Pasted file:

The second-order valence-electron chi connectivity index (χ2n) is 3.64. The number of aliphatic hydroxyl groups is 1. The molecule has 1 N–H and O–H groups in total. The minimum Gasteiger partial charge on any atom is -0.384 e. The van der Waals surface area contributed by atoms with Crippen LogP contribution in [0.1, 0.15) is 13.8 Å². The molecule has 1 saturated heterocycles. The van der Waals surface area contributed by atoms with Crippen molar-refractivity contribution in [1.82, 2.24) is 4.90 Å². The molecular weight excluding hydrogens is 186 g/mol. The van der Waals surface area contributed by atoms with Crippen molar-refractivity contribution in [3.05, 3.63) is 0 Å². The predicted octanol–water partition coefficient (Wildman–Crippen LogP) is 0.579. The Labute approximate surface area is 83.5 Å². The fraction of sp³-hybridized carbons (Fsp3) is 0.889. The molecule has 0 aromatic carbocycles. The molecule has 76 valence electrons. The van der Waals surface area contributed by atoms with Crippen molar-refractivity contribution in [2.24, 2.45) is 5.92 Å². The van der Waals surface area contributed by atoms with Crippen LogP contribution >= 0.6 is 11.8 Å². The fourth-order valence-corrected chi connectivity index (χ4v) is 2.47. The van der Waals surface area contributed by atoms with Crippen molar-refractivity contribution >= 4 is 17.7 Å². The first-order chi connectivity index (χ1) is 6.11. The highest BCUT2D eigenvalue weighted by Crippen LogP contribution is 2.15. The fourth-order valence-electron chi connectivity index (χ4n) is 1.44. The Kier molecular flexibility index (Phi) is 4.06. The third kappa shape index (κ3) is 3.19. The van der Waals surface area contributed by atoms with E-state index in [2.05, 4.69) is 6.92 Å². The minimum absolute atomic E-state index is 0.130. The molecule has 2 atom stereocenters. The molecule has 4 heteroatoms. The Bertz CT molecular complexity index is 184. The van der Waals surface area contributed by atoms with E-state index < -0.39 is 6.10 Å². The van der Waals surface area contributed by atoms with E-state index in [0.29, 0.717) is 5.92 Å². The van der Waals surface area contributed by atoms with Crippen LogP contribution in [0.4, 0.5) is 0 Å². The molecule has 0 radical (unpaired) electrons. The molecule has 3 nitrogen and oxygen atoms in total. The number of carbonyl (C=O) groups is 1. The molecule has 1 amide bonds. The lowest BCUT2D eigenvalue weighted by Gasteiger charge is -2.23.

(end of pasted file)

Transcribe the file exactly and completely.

The second-order valence-electron chi connectivity index (χ2n) is 3.64. The number of aliphatic hydroxyl groups is 1. The molecule has 1 N–H and O–H groups in total. The minimum Gasteiger partial charge on any atom is -0.384 e. The van der Waals surface area contributed by atoms with Crippen LogP contribution in [0.1, 0.15) is 13.8 Å². The molecule has 1 saturated heterocycles. The van der Waals surface area contributed by atoms with Crippen molar-refractivity contribution in [1.82, 2.24) is 4.90 Å². The molecular weight excluding hydrogens is 186 g/mol. The van der Waals surface area contributed by atoms with Crippen molar-refractivity contribution in [3.05, 3.63) is 0 Å². The predicted octanol–water partition coefficient (Wildman–Crippen LogP) is 0.579. The Labute approximate surface area is 83.5 Å². The fraction of sp³-hybridized carbons (Fsp3) is 0.889. The molecule has 0 aromatic carbocycles. The molecule has 76 valence electrons. The van der Waals surface area contributed by atoms with Crippen molar-refractivity contribution in [2.24, 2.45) is 5.92 Å². The van der Waals surface area contributed by atoms with Crippen LogP contribution >= 0.6 is 11.8 Å². The fourth-order valence-corrected chi connectivity index (χ4v) is 2.47. The van der Waals surface area contributed by atoms with Crippen molar-refractivity contribution >= 4 is 17.7 Å². The first-order chi connectivity index (χ1) is 6.11. The highest BCUT2D eigenvalue weighted by Crippen LogP contribution is 2.15. The fourth-order valence-electron chi connectivity index (χ4n) is 1.44. The Kier molecular flexibility index (Phi) is 4.06. The third kappa shape index (κ3) is 3.19. The van der Waals surface area contributed by atoms with E-state index in [2.05, 4.69) is 6.92 Å². The minimum absolute atomic E-state index is 0.130. The molecule has 2 atom stereocenters. The molecule has 4 heteroatoms. The Bertz CT molecular complexity index is 184. The van der Waals surface area contributed by atoms with E-state index < -0.39 is 6.10 Å². The van der Waals surface area contributed by atoms with E-state index in [0.29, 0.717) is 5.92 Å². The van der Waals surface area contributed by atoms with Crippen LogP contribution in [0.4, 0.5) is 0 Å². The molecule has 0 radical (unpaired) electrons. The molecule has 3 nitrogen and oxygen atoms in total. The number of carbonyl (C=O) groups is 1. The molecule has 1 amide bonds. The lowest BCUT2D eigenvalue weighted by Gasteiger charge is -2.23.